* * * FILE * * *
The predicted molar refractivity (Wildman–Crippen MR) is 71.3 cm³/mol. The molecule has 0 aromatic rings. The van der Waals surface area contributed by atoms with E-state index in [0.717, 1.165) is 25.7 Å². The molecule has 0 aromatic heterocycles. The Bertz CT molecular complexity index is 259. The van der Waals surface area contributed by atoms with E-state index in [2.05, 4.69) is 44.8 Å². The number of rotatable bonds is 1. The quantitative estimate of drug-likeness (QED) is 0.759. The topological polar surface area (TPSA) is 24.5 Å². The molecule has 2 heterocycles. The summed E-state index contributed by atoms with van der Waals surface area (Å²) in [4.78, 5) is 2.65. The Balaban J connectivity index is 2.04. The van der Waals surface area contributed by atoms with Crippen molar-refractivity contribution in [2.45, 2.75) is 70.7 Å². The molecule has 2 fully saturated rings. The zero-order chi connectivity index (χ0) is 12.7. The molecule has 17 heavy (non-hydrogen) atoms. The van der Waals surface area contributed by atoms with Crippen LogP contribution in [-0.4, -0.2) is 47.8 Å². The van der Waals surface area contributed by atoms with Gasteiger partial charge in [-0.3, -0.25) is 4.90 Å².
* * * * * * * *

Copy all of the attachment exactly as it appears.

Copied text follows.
The predicted molar refractivity (Wildman–Crippen MR) is 71.3 cm³/mol. The molecule has 0 aromatic rings. The van der Waals surface area contributed by atoms with E-state index in [0.717, 1.165) is 25.7 Å². The molecule has 0 aromatic heterocycles. The Bertz CT molecular complexity index is 259. The van der Waals surface area contributed by atoms with E-state index in [2.05, 4.69) is 44.8 Å². The number of rotatable bonds is 1. The quantitative estimate of drug-likeness (QED) is 0.759. The topological polar surface area (TPSA) is 24.5 Å². The molecule has 2 heterocycles. The summed E-state index contributed by atoms with van der Waals surface area (Å²) in [4.78, 5) is 2.65. The Balaban J connectivity index is 2.04. The van der Waals surface area contributed by atoms with Crippen molar-refractivity contribution in [2.45, 2.75) is 70.7 Å². The molecule has 2 fully saturated rings. The zero-order chi connectivity index (χ0) is 12.7. The molecule has 17 heavy (non-hydrogen) atoms. The van der Waals surface area contributed by atoms with Crippen LogP contribution in [-0.4, -0.2) is 47.8 Å². The van der Waals surface area contributed by atoms with Gasteiger partial charge in [-0.3, -0.25) is 4.90 Å².